Quimby Lane Redevelopment Plan


John Perling, Editor in Chief

 There are significant changes ahead for the downtown Bernardsville area, and the plans are quite auspicious, opportune, and utterly progressive. The Borough of Bernardsville recently released the full document outlining and detailing its plan to redevelop more than 5 acres of the downtown area – near the post office.

As of the December statement, the Borough is seeking a developer willing to undertake the task of implementing “The Quimby Lane Redevelopment Plan.” As described by the authors of the official document, “The Plan sets forth a vision and standards for a group of properties in the vicinity of Quimby Lane and the Bernardsville Train Station that collectively hold the potential to transform the community’s downtown,” and the document goes on to state that this area has the power to be another bustling, downtown, plaza-type area in the near future. 


The Plan begins with an overview of its specific goals. It mentions implementing more basic necessities that the area currently lacks, such as “parking that is visually unobtrusive,” and the creation of “Quimby Plaza.” Later in the paper, it describes this Quimby Plaza as a “gathering place for residents and visitors for daytime and nighttime activities, serving to create a walkable community feel…” The paper seems to stress the importance of ground-level pedestrian pathways being active to retain the plaza’s public feel. 


The Plan also includes the creation of a new park, dubbed the ‘Mine Brook Park,’ the Borough describes it as a public park that shows off the natural beauty of the town. The park “will enhance the amenity of the Mine Brook by creating areas for seating and passive recreation along the waterside.” This wonderful addition sounds like a great idea, however, its implementation is hard to imagine in the area’s current state. I theorize that this park will look like a large green area leading to a path along the brook from Mill Street to Mine Brook Road; there will be benches and a bridge across the water.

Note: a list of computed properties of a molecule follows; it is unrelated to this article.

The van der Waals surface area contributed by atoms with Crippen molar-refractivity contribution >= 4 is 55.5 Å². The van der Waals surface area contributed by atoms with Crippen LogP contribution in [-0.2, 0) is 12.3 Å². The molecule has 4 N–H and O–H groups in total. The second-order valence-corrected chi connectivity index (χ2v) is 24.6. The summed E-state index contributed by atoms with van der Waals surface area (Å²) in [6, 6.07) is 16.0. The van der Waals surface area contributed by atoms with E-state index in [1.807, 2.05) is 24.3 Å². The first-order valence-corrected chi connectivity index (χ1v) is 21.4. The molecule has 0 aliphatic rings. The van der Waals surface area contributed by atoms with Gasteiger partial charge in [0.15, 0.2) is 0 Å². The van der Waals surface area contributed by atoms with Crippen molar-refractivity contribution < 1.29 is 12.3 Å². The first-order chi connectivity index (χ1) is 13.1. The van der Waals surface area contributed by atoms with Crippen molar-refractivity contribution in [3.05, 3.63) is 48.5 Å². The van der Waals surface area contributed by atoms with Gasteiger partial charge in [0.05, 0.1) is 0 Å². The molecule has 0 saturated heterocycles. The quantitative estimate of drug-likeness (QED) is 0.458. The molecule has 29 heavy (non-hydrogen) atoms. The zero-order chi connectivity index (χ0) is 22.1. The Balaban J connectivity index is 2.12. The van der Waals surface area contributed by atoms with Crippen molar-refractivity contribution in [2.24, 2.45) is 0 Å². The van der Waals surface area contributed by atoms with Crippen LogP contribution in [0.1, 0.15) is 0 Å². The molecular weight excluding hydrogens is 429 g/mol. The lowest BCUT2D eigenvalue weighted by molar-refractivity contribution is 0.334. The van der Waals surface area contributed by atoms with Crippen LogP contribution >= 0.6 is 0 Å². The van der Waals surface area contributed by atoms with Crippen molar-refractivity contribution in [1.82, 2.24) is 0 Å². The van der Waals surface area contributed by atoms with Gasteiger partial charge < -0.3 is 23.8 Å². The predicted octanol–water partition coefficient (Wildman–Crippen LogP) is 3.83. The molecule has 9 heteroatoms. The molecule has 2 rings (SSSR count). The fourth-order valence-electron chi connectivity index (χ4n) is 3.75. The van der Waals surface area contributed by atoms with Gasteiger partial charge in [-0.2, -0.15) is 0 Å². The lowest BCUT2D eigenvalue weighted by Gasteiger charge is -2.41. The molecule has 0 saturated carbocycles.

The Borough makes comment of the misuse of the valuable land in the heart of our town in its paper and they make a good case against the current situation of the vital area in our town. “Chaotic setbacks of building frontages, use of architectural features that are unsightly and uncoordinated, paved front yards, and unscreened garbage and utility facilities” are just some of the problems that plague this specific area now. The Plan seeks to change this and make the area into a bustling plaza space for Bernardsville residents to enjoy.